The Dalton Highway
If you want to escape the heatwave and go over a slightly cooler route, then you could try out the Dalton Highway in Alaska. Sure, the road may have its challenges – but during summer, it is heaven-sent in terms of temperature comfort. Plus, if you are lucky, you might even catch a glimpse of the aurora borealis.
The Rubicon Trail
Just like with the Pan American Highway, the Rubicon Trail is also a very popular option for overlanders. You have everything from dirt trails to paved roads, with a lot of scenic areas that will take your breath away. Featuring plenty of forests and lakes en route, this is a trail that you can definitely relax on.
 

Basic Requirements for Overlanders

When you are overlanding, there are several pieces of equipment that you need to take with you. This will make the difference between a comfortable trip and one that feels lacking. Here’s what you need to put on your shopping list: 

A Well-Equipped Vehicle
When you are overlanding, you may want to consider investing in a good 4x4 that can handle more than paved roads. Once you settle on the vehicle, make sure your trunk has all the necessary recovery and maintenance gear. Spare tires are needed not only in case you run over an obstacle but also in case the heat bursts your tires. Also, make sure you bring oil and coolant with you – because the chances are that your battery and overall car will be placed under various extreme conditions.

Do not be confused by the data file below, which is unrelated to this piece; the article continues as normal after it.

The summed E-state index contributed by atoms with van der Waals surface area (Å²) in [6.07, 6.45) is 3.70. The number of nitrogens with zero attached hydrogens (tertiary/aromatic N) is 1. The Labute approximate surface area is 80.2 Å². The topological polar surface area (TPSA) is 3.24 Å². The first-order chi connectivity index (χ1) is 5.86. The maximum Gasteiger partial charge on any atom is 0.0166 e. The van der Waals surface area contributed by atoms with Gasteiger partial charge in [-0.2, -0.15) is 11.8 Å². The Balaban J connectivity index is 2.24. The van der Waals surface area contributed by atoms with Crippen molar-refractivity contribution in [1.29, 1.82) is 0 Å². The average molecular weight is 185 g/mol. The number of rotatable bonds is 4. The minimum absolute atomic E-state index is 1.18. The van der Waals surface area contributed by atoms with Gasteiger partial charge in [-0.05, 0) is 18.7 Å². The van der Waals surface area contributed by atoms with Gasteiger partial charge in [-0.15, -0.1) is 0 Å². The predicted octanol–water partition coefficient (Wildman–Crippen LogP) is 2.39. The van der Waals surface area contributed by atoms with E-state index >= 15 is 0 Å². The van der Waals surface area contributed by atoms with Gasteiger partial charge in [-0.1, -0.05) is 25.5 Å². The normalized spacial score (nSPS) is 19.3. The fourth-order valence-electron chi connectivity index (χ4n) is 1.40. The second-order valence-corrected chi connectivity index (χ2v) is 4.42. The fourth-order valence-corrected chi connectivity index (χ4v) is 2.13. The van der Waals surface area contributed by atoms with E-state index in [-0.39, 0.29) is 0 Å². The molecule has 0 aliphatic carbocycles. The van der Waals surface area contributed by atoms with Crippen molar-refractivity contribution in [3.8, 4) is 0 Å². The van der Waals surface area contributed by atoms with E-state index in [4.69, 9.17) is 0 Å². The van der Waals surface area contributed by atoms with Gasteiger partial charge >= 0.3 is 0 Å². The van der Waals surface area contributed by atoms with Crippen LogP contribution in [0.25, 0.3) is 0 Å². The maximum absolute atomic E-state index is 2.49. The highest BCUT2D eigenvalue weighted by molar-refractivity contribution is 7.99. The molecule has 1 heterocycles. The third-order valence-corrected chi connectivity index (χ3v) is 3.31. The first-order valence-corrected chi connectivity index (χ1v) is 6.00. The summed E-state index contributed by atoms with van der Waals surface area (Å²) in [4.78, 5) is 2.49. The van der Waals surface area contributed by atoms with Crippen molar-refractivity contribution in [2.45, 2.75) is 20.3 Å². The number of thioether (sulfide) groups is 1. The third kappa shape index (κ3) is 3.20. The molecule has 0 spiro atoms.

A Cooler
When the temperatures are high, you can expect the food to go bad very fast. To prevent that from happening, you might want to get a cooler. Try to get something spacious enough to fit your food and at least a couple of bottles of water. The last thing you want is to drink lukewarm water on a hot day. 
You can also book a room somewhere on the road, but when you are overlanding, the chances are high that you’ll end up camping in different places. This is why you need to buy the right gear.